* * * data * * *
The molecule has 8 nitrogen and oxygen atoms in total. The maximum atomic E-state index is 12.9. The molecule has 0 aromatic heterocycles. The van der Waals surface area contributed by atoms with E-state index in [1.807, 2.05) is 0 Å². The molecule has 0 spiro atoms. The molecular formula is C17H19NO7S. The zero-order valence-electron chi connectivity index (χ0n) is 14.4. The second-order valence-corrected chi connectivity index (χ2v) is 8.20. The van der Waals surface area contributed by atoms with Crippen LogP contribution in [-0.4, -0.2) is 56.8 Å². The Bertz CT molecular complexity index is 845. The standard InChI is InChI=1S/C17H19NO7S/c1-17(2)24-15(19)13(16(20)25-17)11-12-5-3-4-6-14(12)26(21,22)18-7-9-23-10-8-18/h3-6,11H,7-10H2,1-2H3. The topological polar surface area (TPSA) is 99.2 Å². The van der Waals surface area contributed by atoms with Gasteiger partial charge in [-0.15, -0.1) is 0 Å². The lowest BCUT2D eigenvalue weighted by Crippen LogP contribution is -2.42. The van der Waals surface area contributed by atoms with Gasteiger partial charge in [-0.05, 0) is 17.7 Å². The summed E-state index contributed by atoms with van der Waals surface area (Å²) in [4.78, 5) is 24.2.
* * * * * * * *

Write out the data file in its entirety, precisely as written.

The molecule has 8 nitrogen and oxygen atoms in total. The maximum atomic E-state index is 12.9. The molecule has 0 aromatic heterocycles. The van der Waals surface area contributed by atoms with E-state index in [1.807, 2.05) is 0 Å². The molecule has 0 spiro atoms. The molecular formula is C17H19NO7S. The zero-order valence-electron chi connectivity index (χ0n) is 14.4. The second-order valence-corrected chi connectivity index (χ2v) is 8.20. The van der Waals surface area contributed by atoms with Crippen LogP contribution in [-0.4, -0.2) is 56.8 Å². The Bertz CT molecular complexity index is 845. The standard InChI is InChI=1S/C17H19NO7S/c1-17(2)24-15(19)13(16(20)25-17)11-12-5-3-4-6-14(12)26(21,22)18-7-9-23-10-8-18/h3-6,11H,7-10H2,1-2H3. The topological polar surface area (TPSA) is 99.2 Å². The van der Waals surface area contributed by atoms with Gasteiger partial charge in [-0.15, -0.1) is 0 Å². The lowest BCUT2D eigenvalue weighted by Crippen LogP contribution is -2.42. The van der Waals surface area contributed by atoms with Gasteiger partial charge in [-0.05, 0) is 17.7 Å². The summed E-state index contributed by atoms with van der Waals surface area (Å²) in [4.78, 5) is 24.2.